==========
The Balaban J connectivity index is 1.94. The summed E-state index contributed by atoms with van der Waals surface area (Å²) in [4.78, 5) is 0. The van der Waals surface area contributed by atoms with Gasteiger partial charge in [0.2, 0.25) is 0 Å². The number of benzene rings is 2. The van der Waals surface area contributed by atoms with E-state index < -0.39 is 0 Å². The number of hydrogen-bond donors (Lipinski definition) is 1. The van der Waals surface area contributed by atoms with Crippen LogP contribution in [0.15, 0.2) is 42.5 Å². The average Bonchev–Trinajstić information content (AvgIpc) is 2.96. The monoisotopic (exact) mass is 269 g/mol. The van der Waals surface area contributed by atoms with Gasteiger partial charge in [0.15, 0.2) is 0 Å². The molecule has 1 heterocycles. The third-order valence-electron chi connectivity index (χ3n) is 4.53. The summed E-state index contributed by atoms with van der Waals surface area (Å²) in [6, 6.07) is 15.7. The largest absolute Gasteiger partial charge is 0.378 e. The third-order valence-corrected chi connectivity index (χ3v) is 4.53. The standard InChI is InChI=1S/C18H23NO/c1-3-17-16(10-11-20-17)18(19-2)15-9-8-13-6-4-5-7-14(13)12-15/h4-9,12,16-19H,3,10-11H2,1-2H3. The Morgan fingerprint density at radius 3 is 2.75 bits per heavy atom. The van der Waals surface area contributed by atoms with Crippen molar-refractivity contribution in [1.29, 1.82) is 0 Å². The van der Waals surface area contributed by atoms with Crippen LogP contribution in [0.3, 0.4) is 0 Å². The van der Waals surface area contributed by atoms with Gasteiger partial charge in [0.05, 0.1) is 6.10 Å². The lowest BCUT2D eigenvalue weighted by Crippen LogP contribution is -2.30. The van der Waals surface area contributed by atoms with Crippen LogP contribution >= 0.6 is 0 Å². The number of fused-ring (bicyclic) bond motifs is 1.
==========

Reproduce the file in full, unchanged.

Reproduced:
The Balaban J connectivity index is 1.94. The summed E-state index contributed by atoms with van der Waals surface area (Å²) in [4.78, 5) is 0. The van der Waals surface area contributed by atoms with Gasteiger partial charge in [0.2, 0.25) is 0 Å². The number of benzene rings is 2. The van der Waals surface area contributed by atoms with E-state index < -0.39 is 0 Å². The number of hydrogen-bond donors (Lipinski definition) is 1. The van der Waals surface area contributed by atoms with Crippen LogP contribution in [0.15, 0.2) is 42.5 Å². The average Bonchev–Trinajstić information content (AvgIpc) is 2.96. The monoisotopic (exact) mass is 269 g/mol. The van der Waals surface area contributed by atoms with Gasteiger partial charge in [0.15, 0.2) is 0 Å². The molecule has 1 heterocycles. The third-order valence-electron chi connectivity index (χ3n) is 4.53. The summed E-state index contributed by atoms with van der Waals surface area (Å²) in [6, 6.07) is 15.7. The largest absolute Gasteiger partial charge is 0.378 e. The third-order valence-corrected chi connectivity index (χ3v) is 4.53. The standard InChI is InChI=1S/C18H23NO/c1-3-17-16(10-11-20-17)18(19-2)15-9-8-13-6-4-5-7-14(13)12-15/h4-9,12,16-19H,3,10-11H2,1-2H3. The Morgan fingerprint density at radius 3 is 2.75 bits per heavy atom. The van der Waals surface area contributed by atoms with Crippen molar-refractivity contribution in [1.29, 1.82) is 0 Å². The van der Waals surface area contributed by atoms with Crippen LogP contribution in [0.3, 0.4) is 0 Å². The van der Waals surface area contributed by atoms with Gasteiger partial charge in [0.05, 0.1) is 6.10 Å². The lowest BCUT2D eigenvalue weighted by Crippen LogP contribution is -2.30. The van der Waals surface area contributed by atoms with Crippen LogP contribution >= 0.6 is 0 Å². The number of fused-ring (bicyclic) bond motifs is 1.